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Triton Fountain: Wikis


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The Triton Fountain by Gian Lorenzo Bernini, in Piazza Barberini, Rome

Bernini's baroque Triton Fountain (Italian Fontana del Tritone) is located in Piazza Barberini, Rome, near the entrance to the Palazzo Barberini (now housing the Galleria Nazionale d'Arte Antica), which Bernini helped redesign for his patron Maffeo Barberini, who had become pope as Urban VIII. It is a few blocks from Borromini's San Carlo alle Quattro Fontane. In the fountain, which Bernini executed of travertine in 1642–43, an over-lifesize muscular Triton, a minor sea god of ancient Greco-Roman legend, is depicted as a merman kneeling on an opened scallop shell. He throws back his head to raise a conch to his lips: from it a jet of water spurts, formerly rising dramatically higher than it does today. The fountain has a base of four dolphins[1] that entwine the papal tiara with crossed keys and the heraldic Barberini bees in their scaly tails. The Tritone, first of Bernini's fountains, was erected to provide water from the Acqua Felice aqueduct, which Urban had restored, in a dramatic celebration. It was Bernini's last major commission from his great patron, who died in 1644.

At the Triton Fountain, Urban and Bernini brought a garden feature familiar from villas decisively to a public, wholly urban setting for the first time. All the previous fountains of Rome had been passive basins for the reception of public water or had garden settings in the suburban villas.

The triumphant passage from Ovid's Metamorphoses book I, evoking godlike control over the waters and describing the draining away of the Universal Deluge, which Urban set Bernini to illustrate, was well-known to all literate Roman contemporaries:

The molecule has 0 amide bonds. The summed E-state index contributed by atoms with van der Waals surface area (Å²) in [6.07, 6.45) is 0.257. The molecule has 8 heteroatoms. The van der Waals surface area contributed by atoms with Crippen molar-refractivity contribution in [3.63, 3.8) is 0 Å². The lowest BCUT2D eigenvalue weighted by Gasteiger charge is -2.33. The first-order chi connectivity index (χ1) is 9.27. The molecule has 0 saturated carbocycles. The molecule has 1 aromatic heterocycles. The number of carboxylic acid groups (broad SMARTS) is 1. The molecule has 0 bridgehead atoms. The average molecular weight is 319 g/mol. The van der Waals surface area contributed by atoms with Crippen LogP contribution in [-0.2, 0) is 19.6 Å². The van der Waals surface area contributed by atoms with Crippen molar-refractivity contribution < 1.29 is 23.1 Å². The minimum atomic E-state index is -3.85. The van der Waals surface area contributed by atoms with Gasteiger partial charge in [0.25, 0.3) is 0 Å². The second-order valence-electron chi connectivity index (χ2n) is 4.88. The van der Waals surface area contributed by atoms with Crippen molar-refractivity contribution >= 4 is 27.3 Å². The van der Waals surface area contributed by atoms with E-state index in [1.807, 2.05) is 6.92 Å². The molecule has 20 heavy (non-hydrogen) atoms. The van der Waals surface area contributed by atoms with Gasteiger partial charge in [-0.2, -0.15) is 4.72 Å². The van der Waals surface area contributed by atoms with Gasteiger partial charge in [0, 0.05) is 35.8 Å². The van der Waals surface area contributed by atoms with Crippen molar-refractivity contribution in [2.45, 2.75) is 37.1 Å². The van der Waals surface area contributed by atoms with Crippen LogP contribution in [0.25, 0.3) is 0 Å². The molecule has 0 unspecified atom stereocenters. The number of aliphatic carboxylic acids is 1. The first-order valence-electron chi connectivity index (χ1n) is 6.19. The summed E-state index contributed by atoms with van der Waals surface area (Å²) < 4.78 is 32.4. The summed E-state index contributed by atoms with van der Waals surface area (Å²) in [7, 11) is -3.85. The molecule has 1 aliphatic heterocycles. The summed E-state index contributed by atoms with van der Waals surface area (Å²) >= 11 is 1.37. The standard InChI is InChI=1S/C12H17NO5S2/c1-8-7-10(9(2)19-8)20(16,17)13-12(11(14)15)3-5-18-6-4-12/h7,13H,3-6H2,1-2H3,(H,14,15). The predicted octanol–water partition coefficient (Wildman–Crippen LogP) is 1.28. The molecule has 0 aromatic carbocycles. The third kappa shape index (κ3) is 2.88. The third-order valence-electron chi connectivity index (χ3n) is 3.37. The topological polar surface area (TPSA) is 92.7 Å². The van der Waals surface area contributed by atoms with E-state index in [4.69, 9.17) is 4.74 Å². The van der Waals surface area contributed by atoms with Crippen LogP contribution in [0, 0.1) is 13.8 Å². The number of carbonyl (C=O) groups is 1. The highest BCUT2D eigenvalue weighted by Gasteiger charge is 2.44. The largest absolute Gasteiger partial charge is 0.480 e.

Already Triton, at his call, appears
Above the waves; a Tyrian robe he wears;
And in his hand a crooked trumpet bears.
The soveraign bids him peaceful sounds inspire,
And give the waves the signal to retire.
His writhen shell he takes; whose narrow vent
Grows by degrees into a large extent,
Then gives it breath; the blast with doubling sound,
Runs the wide circuit of the world around:
The sun first heard it, in his early east,
And met the rattling ecchos in the west.
The waters, list'ning to the trumpet's roar,
Obey the summons, and forsake the shore.
—free translation by Sir Samuel Garth, John Dryden, et al..

The Triton Fountain is one of those evoked in Ottorino Respighi's Fontane di Roma. The legend applied to the Trevi Fountain has been extended to this: that any visitor who throws a coin into the water will have guaranteed their return to Rome.

Two finished terracotta bozzetti at the Detroit Institute of Arts,[2] securely attributed to Bernini, reflect his exploration of the fountain's themes of the intertwined upended dolphins and the muscular, scaly-tailed Triton.


  1. ^ The dolphins are represented in their heraldic conventionalization, not as they appear in nature.
  2. ^ Accession numbers 52.218 and 52.219.

External links

Coordinates: 41°54′13″N 12°29′18″E / 41.90361°N 12.48833°E / 41.90361; 12.48833



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